For example, team leadership means different things for a junior project manager compared with a senior manager (whose team members may all be leaders of teams themselves). Each learning group needs its own version of the Learning Map – at least in terms of the Key Skill Areas.

STEP 3: PRIORITIZE

Prioritize and phase how you will package up the different learning components for each learning group.  You can’t deliver them all in one go so which ones do you need to address first.

STEP 4:  SUMMARIZE

Prepare a 1-page map for each learning group.  Each group's map may have a different set of priorities and phasing plus different content levels for key skill areas.

STEP 5: PLAN/DESIGN

Plan/Design the different learning delivery modes, mechanisms and methods.

This will depend on various factors such as the size of each group, their work patterns and their roles in the Organization. You will also have to consider the most appropriate modes (individual, group or team) and mechanisms of development (Classroom, eLearning or Simulation) and methods (self-directed or facilitated) for each learning group.

The Benefits of Learning Maps

Learning maps are a fast and effective tool for designing new learning programmes and sanity checking existing programmes for gaps. Learning maps are also extremely useful to fast-track design specific programme element using scenario-based learning tools such as configurable Business Simulations.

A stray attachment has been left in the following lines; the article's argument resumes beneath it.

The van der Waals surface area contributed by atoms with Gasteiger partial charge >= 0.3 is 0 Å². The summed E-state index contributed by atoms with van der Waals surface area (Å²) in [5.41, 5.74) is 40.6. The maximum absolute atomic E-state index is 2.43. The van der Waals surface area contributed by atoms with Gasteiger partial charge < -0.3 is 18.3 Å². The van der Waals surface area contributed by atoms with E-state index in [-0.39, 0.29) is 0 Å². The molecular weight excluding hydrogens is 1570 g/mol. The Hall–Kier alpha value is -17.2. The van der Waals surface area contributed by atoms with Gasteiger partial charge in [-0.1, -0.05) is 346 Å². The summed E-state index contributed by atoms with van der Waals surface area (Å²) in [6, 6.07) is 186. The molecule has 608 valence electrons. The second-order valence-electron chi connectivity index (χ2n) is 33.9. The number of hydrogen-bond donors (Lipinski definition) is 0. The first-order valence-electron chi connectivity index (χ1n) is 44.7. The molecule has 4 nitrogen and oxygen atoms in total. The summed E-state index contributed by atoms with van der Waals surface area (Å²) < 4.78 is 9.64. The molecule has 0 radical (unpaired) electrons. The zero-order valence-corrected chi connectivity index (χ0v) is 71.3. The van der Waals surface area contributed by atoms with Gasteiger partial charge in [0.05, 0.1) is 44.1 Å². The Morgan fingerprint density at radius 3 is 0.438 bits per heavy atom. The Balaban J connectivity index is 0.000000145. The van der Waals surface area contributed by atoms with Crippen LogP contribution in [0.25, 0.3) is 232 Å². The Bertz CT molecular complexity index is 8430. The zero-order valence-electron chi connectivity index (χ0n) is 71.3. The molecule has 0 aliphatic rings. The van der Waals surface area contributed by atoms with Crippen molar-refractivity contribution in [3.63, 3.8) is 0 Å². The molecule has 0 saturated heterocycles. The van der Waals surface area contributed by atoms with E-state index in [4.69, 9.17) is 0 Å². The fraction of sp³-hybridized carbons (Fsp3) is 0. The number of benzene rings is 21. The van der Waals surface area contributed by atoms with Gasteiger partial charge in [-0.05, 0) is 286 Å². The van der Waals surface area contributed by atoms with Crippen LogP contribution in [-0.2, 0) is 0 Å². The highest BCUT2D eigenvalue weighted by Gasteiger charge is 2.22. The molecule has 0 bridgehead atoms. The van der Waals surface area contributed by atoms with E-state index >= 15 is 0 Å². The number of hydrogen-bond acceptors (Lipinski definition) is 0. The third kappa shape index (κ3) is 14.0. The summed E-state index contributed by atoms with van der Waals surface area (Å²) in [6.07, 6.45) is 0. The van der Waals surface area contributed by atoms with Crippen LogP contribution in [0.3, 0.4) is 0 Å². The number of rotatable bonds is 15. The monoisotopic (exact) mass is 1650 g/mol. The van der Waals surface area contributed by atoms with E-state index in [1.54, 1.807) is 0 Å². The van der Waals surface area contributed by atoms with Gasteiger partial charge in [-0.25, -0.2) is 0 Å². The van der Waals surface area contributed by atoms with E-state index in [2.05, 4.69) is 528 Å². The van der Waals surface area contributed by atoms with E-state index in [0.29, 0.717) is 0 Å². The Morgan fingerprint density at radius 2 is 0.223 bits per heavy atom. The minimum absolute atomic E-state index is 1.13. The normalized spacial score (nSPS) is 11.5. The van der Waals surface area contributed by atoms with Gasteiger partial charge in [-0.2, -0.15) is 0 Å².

Counter-intuitively it is the conflicts between the Key Behaviours/Values and the conflicts between the Mission Goals which often provide the richest learning scenarios which can provide the most valuable development opportunities in organizations.

More information

If you would like an editable version of the example learning map in this article, just get in touch.

We can also provide information on tools for converting learning maps into online Business Simulations to enhance your Leadership Development Programmes.

FURTHER READING

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More about Ken Thompson

Ken Thompson

Ken is a practitioner, author and speaker on Leadership, Collaborative Working, High Performing Teams, Change Management, Project Management and Business Acumen. His work has featured in major publications including The Guardian , Wired Magazine, The Huffington Post and The Henry Ford Magazine. Ken has also spoken at many international events including TEDx, the Institute for Healthcare Improvement (IHI), Learn Tech (London) and NASA.

Ken is Managing Director of Business Simulations Ltd.